Paul Ryan Visits Miami to Woo Cuban-American Voters

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MIAMI - Paul Ryan, flanked by former Florida Gov. Jeb Bush and Mitt Romney's son Craig, greeted a boisterous crowd of voters at a packed Cuban restaurant here at an event targeted heavily at Hispanic and specifically Cuban-American voters and told them a Romney-Ryan administration would be "tough" on Fidel Castro.

"Let me tell you this, in a Mitt Romney administration we will not keep practicing this policy of appeasement, we will be tough on this brutal dictator, all it has done is reward more despotism … and we will help those pro-democracy groups," Ryan said. "We will be tough on (former Cuban president Fidel) Castro, tough on (Venezuelan President Hugo) Chavez. And it's because we know that's the right policy for our country."

At the famed Versailles restaurant, Ryan stood in front of a sign that read "Juntos con Romney" or "Together with Romney," and the GOP vice presidential nominee said his friends in Congress, including Reps. Ileana Ros-Lehtinen and Mario Diaz-Balart, who joined him, gave him "a great education" about "how we need to clamp down on the Castro regime." Cuban-American voters tend to be more conservative than other Hispanic groups.

Both the Romney and Obama campaigns are heavily investing time and resources in this state. They were both here last week and appeared separately at a "Meet the Candidates" Univision forum. It was at that forum that the president made comments that both Romney and now Ryan have jumped on, saying they show the president has resigned to not being able to change Washington the way he promised to four years ago.

"The other side of the hope equation, which is farther from us, was the change equation," Ryan said. "Just a couple days ago on Univision, President Obama admitted that he can't change Washington from the inside. Why do we send presidents to the White House in the first place? I mean, we send presidents to change and fix the mess in Washington. And if this president has admitted that he can't change Washington, then you know what, we need to change presidents."

When Ryan mentioned the president's comments, Bush turned to Ryan's mother Betty Douglas who was also there and told her what Obama said was "outrageous."

Romney made similar comments during his last run for the presidency during the 2008 election.

Florida is a crucial battleground state for both camps and Ryan acknowledged that point, telling the crowd they "have a big say so." A Wall Street Journal/NBC News/Marist poll from earlier this month found Obama leading Romney in the state 49 percent to 44 percent. In the latest Gallup poll, registered Hispanic voters favored the president over Romney 66 percent to 26 percent.

Both campaigns have invested heavily in Spanish language advertising in the state and Craig Romney is often the face and voice appearing in his father's ads. He is fluent in Spanish after learning it on his Mormon mission to Chile.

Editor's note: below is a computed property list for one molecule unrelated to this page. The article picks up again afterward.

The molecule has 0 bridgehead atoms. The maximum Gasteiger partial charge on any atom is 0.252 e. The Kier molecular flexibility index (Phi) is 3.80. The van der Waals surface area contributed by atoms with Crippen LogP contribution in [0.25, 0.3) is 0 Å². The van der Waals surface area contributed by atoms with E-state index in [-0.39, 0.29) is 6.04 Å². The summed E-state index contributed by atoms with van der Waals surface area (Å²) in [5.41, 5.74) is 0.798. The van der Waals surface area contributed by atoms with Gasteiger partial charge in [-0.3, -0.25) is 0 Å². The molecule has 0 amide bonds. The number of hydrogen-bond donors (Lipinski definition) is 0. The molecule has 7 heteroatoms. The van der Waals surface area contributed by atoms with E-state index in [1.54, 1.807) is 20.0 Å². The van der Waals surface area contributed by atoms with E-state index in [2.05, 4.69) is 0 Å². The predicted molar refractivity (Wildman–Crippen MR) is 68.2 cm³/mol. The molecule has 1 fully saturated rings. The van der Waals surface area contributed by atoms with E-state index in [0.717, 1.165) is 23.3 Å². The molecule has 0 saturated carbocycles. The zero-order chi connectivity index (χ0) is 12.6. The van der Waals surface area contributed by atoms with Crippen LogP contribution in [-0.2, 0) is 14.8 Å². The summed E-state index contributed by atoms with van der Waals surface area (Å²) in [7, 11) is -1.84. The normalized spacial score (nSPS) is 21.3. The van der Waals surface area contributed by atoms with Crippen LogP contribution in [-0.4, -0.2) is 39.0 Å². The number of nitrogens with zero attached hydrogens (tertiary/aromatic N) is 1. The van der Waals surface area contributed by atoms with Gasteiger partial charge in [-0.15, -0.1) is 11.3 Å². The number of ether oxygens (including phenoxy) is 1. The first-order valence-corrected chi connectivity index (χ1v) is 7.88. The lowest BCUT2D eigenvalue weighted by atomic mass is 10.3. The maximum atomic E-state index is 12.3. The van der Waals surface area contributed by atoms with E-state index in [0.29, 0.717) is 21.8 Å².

Everyone who addressed the heavily Cuban-American crowd before Ryan, including Craig Romney, Bush and Ros-Lehtinen, spoke in both Spanish and English, making the event - aside from Ryan's remarks - almost bilingual.

Most of the patrons were enthusiastic to see Romney's running mate, bursting into a rendition of "God Bless America" when he walked into the room, and many clamored to shake his hand.

A few protesters in the back of the restaurant who broke into chants of "Obama" before Ryan took the stage, but they were quickly shouted down with chants of "USA."

The youngest Romney son spoke before the former governor, and Bush said he's "a great example for the Romney family" and said that those family ideals are what is needed in the White House.

"Family matters a lot for all of us, and a guy can't be that bad when he's got a beautiful wife, great kids, he loves his family more than anybody could ever describe," Bush said. "That is what we need in the White House. We need a good family person and that's what Mitt Romney is."

Bush added that he is "sick and tired of an America that has a cloud of pessimism over it" and said the GOP ticket can "lift the spirits" of the country.

The brother of former President George. W. Bush and son of former President H.W. Bush joked with Ryan, noting the torrential Florida weather raging outside of the restaurant, using the Spanish word for downpour.

"I need to teach Paul one word in Spanish," Bush said, wearing a traditional Cuban shirt called a guyabera. "He comes from Wisconsin, where this would be a beautiful day in Wisconsin in November or December… Here we call this una aguacera. This was just a little tropical rainstorm."

Ryan, Bush, Romney, and Ros-Lehtinen ordered traditional cuban coffee when they arrived at Versailles. Ryan made sure to pay, quipping, "I've got to pay … we're in Congress, we've got to pay."

This post has been updated.